2010 has gotten off to a vile start for the large pharma companies. They were key players right from the beginning of the Obama administration's health care reform efforts - or, looked at another way, they were co-opted early - but are now facing a dead loss on their investment. And their problems did not lessen one bit during all the legislative wrangling. Drug discovery is still at what looks like an unsustainably low pace, regulatory and safety concerns are keener than ever, and patent expirations are still looming.
That's why we're seeing both AstraZeneca and GlaxoSmithKline announcing layoffs, yet again. (Well, GSK's announcement isn't out yet, but the wording of the sudden cancellation of a long-planned managerial retreat in the face of their earnings announcement leads to only one conclusion). More chemists and biologists are heading out unwillingly into the least welcoming market for pharma jobs in memory, and their places are being taken by either contract employees in Asia or (in some areas) by no one at all, as the companies contract their areas of research.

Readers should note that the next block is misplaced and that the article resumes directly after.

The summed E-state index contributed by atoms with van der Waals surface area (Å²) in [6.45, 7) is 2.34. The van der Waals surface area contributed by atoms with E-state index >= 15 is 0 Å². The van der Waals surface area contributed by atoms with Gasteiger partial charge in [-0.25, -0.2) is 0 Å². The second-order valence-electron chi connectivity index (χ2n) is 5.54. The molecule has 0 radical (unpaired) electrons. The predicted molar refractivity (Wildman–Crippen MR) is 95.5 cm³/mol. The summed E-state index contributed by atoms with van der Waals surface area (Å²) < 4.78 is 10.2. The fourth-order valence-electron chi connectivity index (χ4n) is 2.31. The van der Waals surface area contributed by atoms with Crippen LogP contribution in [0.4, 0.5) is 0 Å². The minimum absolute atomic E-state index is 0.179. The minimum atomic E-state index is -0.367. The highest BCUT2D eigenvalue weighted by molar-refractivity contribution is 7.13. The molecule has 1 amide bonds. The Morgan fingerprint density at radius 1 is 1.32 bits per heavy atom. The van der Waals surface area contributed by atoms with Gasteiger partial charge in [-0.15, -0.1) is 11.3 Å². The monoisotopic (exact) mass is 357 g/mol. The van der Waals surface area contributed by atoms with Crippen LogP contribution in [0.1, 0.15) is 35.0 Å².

Those of us in the industry have mostly given up trying predict when this cycle will end. After all, people are still getting sick, and many of them have diseases that need better treatments than we now have. Somehow, though, we've gotten ourselves overextended, paying for large research organizations that haven't been able to deliver enough new medicines. But making the companies smaller doesn't seem like it'll help much, either. More and more, it's looking like the industry needs some new research (and financial) models - and more and more, it looks as if we don't have any idea of what those might be. Individual partnership financing for drug projects? Open-source research of some sort? Teaming up with disease foundations for early-stage research? More collaborations between rivals to disperse the risks? If you have any ideas, come on down. Now's the time.
Derek Lowe blogs from inside the drug labs at In the Pipeline.